Denials by the circus industry about the treatment of elephants flies-in-the-face of numerous undercover photographic and video footage revealing shocking beatings in training sessions. After an investigation by the USDA, Ringling paid a record $270,000 penalty under the Animal Welfare Act.
Wild animals in circuses also endure grueling travel demands in boxcars, trailers and trucks. Elephants may be forced to stand for days while traveling, even in extremely hot and cold weather and without climate control. Big cats and bears are confined in cages so small that they can barely turn-around. Elephants are highly intelligent, sensitive beings with strong family bonds and typically walk more than twenty miles in the wild. In circuses they are doomed to a life in captivity and may be kept shackled in chains for up to twenty-two hours a day.
In the last session of Congress, Representative Jim Moran introduced the Federal Circus Bill into the House of Representatives. Rep. Moran observed: “[I]t’s clear that traveling circuses aren’t providing the proper living conditions for exotic animals.” Hopefully, the Ringling announcement will serve to invigorate members of Congress to re-introduce the Bill and it will be penned into law without further delay.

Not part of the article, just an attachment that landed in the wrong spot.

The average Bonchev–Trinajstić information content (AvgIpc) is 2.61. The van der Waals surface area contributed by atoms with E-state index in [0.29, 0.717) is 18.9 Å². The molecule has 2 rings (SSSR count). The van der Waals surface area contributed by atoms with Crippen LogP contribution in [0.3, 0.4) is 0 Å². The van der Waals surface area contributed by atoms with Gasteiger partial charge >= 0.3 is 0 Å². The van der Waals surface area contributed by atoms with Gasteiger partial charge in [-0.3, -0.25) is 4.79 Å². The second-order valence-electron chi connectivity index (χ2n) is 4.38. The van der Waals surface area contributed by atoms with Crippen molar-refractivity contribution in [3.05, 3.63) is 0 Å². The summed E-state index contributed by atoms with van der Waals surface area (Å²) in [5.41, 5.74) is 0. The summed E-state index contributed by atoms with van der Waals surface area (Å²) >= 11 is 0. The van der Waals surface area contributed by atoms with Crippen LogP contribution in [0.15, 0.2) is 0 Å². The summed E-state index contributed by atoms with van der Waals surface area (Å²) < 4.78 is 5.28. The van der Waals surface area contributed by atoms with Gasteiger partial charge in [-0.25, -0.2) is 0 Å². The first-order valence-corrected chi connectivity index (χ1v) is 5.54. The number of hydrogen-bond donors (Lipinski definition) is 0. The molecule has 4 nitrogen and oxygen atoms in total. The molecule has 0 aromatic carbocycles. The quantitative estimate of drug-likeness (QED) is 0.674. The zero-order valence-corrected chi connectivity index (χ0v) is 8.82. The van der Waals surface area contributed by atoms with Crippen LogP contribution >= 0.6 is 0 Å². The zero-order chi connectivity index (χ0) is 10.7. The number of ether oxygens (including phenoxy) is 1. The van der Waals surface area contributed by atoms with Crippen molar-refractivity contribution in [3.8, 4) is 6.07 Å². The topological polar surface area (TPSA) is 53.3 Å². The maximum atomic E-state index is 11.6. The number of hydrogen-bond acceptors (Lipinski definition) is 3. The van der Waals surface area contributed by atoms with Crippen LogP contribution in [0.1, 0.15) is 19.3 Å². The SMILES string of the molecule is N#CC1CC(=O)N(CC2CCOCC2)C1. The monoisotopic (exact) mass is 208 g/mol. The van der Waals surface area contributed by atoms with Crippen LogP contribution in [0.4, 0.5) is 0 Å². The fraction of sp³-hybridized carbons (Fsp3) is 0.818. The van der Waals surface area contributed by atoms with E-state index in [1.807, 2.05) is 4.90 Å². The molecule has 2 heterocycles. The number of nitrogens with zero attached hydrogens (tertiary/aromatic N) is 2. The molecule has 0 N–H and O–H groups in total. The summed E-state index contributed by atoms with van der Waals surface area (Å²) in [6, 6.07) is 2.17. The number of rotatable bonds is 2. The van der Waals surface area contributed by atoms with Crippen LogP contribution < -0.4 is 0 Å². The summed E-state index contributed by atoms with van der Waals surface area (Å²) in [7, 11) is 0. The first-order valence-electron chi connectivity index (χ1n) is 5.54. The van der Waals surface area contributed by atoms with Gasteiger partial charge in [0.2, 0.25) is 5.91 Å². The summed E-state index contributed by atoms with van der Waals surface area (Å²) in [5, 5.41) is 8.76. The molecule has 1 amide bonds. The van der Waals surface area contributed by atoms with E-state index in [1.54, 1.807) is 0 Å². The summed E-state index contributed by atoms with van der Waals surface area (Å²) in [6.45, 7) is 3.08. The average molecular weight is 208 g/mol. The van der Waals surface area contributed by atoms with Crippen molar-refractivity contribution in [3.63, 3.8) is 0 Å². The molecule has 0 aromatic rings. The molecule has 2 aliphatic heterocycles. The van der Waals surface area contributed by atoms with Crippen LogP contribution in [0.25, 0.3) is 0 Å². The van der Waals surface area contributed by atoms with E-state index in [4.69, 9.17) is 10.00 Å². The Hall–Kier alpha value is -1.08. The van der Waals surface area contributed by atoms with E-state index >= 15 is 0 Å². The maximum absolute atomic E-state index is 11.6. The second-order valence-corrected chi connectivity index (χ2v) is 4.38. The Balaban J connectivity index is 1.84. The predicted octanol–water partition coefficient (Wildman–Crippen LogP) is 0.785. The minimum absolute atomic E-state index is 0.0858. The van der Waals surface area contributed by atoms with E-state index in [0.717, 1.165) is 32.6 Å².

With laws now banning wild animals in circuses in 27 countries and ordinances banning or restricting such events in dozens of jurisdictions in the US, the trend indicates that governments are finding the use of wild animals as performers unacceptable. The growing popularity of animal-free circuses, such as Cirque du Soleil, suggests that the public too finds objectionable circuses that feature animals as entertainment. Cole Brothers recent show in Winchester, Virginia was held without the use of animals, to comply with a ban on exotic-animal exhibitions. Interestingly, Cole boasted its humans-only show as “just as dazzling and just as amazing”.